axes[i].set_ylabel(fr'$\hat p_n({i})$')

    # Compute the fraction of time spent, for each x
    for x0 in range(n):
        # Generate time series starting at different x_0
        X = mc.simulate(ts_length, init=x0)
        p_hat = (X == i).cumsum() / (1 + np.arange(ts_length))
        axes[i].plot(p_hat, label=f'$x_0 = \, {x0} $')

    axes[i].legend()
plt.show()
_images/105f835df6ab312f7378b4536714957b27012cb873f70eabd7b114bcbe75772e.png

This example helps to emphasize that asymptotic stationarity is about the distribution, while ergodicity is about the sample path.

The proportion of time spent in a state can converge to the stationary distribution with periodic chains.

However, the distribution at each state does not.

33.3.4. Example: political institutions#

Let’s go back to the political institutions mode with six states discussed in a previous lecture and study ergodicity.

Here’s the transition matrix.

\[\begin{split} P := \begin{bmatrix} 0.86 & 0.11 & 0.03 & 0.00 & 0.00 & 0.00 \\ 0.52 & 0.33 & 0.13 & 0.02 & 0.00 & 0.00 \\ 0.12 & 0.03 & 0.70 & 0.11 & 0.03 & 0.01 \\ 0.13 & 0.02 & 0.35 & 0.36 & 0.10 & 0.04 \\ 0.00 & 0.00 & 0.09 & 0.11 & 0.55 & 0.25 \\ 0.00 & 0.00 & 0.09 & 0.15 & 0.26 & 0.50 \end{bmatrix} \end{split}\]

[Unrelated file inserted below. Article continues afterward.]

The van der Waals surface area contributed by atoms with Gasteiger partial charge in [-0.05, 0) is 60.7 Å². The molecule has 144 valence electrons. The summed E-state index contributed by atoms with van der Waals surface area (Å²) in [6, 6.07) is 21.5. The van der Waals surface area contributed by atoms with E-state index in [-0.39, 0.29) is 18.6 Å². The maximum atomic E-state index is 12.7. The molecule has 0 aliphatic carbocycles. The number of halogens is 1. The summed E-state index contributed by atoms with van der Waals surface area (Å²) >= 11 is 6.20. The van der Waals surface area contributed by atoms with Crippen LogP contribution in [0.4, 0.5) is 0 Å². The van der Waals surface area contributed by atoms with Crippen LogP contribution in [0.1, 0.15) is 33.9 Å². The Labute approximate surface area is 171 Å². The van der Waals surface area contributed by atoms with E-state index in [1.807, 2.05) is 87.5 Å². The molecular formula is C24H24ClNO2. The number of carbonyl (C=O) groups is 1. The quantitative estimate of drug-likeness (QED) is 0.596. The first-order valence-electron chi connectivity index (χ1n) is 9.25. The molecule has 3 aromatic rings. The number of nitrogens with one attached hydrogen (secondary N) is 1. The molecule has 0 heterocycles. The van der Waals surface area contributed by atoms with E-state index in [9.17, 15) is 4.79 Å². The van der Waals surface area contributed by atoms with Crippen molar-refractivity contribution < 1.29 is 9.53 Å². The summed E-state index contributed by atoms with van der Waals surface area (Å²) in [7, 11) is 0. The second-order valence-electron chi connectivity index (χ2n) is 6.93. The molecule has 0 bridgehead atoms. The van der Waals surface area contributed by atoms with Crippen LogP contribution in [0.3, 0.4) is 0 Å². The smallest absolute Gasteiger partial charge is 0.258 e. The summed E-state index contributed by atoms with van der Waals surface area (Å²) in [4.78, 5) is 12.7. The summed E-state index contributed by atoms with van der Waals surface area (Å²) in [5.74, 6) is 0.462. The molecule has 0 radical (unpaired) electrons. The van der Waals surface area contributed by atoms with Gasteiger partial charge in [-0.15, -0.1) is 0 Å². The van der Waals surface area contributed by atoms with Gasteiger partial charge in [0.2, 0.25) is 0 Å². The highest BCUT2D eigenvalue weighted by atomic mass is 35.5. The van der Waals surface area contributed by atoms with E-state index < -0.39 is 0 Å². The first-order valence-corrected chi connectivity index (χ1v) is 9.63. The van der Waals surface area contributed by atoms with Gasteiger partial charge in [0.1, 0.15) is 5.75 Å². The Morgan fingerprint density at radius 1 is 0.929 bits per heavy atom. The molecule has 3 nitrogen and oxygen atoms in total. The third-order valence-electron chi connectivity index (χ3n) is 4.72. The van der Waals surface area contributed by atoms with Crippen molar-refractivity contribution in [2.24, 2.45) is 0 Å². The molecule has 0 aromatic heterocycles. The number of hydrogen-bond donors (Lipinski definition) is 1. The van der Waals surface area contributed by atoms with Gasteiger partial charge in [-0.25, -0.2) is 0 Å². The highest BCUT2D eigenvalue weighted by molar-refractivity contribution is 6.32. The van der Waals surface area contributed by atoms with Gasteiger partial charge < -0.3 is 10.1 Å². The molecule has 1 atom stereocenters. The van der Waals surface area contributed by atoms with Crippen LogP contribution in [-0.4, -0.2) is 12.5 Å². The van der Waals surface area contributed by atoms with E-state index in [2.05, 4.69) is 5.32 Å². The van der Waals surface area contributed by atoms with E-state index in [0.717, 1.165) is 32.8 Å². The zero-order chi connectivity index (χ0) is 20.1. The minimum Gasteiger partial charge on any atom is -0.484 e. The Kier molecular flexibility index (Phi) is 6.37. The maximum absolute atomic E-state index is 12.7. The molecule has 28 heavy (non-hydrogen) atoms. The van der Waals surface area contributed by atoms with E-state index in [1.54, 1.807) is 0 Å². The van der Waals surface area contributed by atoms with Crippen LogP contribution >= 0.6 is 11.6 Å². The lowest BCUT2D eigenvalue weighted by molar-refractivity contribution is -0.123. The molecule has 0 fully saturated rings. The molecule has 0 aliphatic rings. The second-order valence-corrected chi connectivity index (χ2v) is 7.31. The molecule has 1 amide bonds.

The graph for the chain shows all states are reachable, indicating that this chain is irreducible.

In the next figure, we visualize the difference \(\hat p_n(x) - \psi^* (x)\) for each state \(x\).

Unlike the previous figure, \(X_0\) is held fixed.

P = [[0.86, 0.11, 0.03, 0.00, 0.00, 0.00],
     [0.52, 0.33, 0.13, 0.02, 0.00, 0.00],
     [0.12, 0.03, 0.70, 0.11, 0.03, 0.01],
     [0.13, 0.02, 0.35, 0.36, 0.10, 0.04],
     [0.00, 0.00, 0.09, 0.11, 0.55, 0.25],
     [0.00, 0.00, 0.09, 0.15, 0.26, 0.50]]

ts_length = 10_000
mc = qe.MarkovChain(P)
ψ_star = mc.stationary_distributions[0]
fig, ax = plt.subplots(figsize=(9, 6))
X = mc.simulate(ts_length)